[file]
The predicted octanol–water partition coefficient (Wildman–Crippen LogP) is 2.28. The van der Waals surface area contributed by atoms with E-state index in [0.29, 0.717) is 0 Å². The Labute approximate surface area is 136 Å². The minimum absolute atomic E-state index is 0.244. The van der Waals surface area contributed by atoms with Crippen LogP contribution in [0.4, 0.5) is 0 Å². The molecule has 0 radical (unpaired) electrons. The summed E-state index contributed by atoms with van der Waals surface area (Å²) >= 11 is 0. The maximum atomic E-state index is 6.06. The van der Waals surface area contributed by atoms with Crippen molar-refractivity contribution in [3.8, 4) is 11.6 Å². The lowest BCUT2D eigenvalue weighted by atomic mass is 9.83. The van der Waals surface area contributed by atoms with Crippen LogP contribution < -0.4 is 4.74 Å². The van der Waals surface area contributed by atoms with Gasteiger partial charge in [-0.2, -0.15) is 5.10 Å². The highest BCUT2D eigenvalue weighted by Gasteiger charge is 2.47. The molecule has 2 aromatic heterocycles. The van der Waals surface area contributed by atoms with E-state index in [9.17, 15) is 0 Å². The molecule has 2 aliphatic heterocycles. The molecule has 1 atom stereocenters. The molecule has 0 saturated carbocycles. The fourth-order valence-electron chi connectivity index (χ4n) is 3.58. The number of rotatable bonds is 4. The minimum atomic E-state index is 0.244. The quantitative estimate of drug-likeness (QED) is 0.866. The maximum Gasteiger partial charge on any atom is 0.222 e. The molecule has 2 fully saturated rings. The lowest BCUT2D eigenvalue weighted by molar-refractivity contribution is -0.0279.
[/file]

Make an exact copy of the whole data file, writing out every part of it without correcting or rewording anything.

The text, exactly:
The predicted octanol–water partition coefficient (Wildman–Crippen LogP) is 2.28. The van der Waals surface area contributed by atoms with E-state index in [0.29, 0.717) is 0 Å². The Labute approximate surface area is 136 Å². The minimum absolute atomic E-state index is 0.244. The van der Waals surface area contributed by atoms with Crippen LogP contribution in [0.4, 0.5) is 0 Å². The molecule has 0 radical (unpaired) electrons. The summed E-state index contributed by atoms with van der Waals surface area (Å²) >= 11 is 0. The maximum atomic E-state index is 6.06. The van der Waals surface area contributed by atoms with Crippen molar-refractivity contribution in [3.8, 4) is 11.6 Å². The lowest BCUT2D eigenvalue weighted by atomic mass is 9.83. The van der Waals surface area contributed by atoms with Crippen LogP contribution < -0.4 is 4.74 Å². The van der Waals surface area contributed by atoms with Gasteiger partial charge in [-0.2, -0.15) is 5.10 Å². The highest BCUT2D eigenvalue weighted by Gasteiger charge is 2.47. The molecule has 2 aromatic heterocycles. The van der Waals surface area contributed by atoms with E-state index in [9.17, 15) is 0 Å². The molecule has 2 aliphatic heterocycles. The molecule has 1 atom stereocenters. The molecule has 0 saturated carbocycles. The fourth-order valence-electron chi connectivity index (χ4n) is 3.58. The number of rotatable bonds is 4. The minimum atomic E-state index is 0.244. The quantitative estimate of drug-likeness (QED) is 0.866. The maximum Gasteiger partial charge on any atom is 0.222 e. The molecule has 2 fully saturated rings. The lowest BCUT2D eigenvalue weighted by molar-refractivity contribution is -0.0279.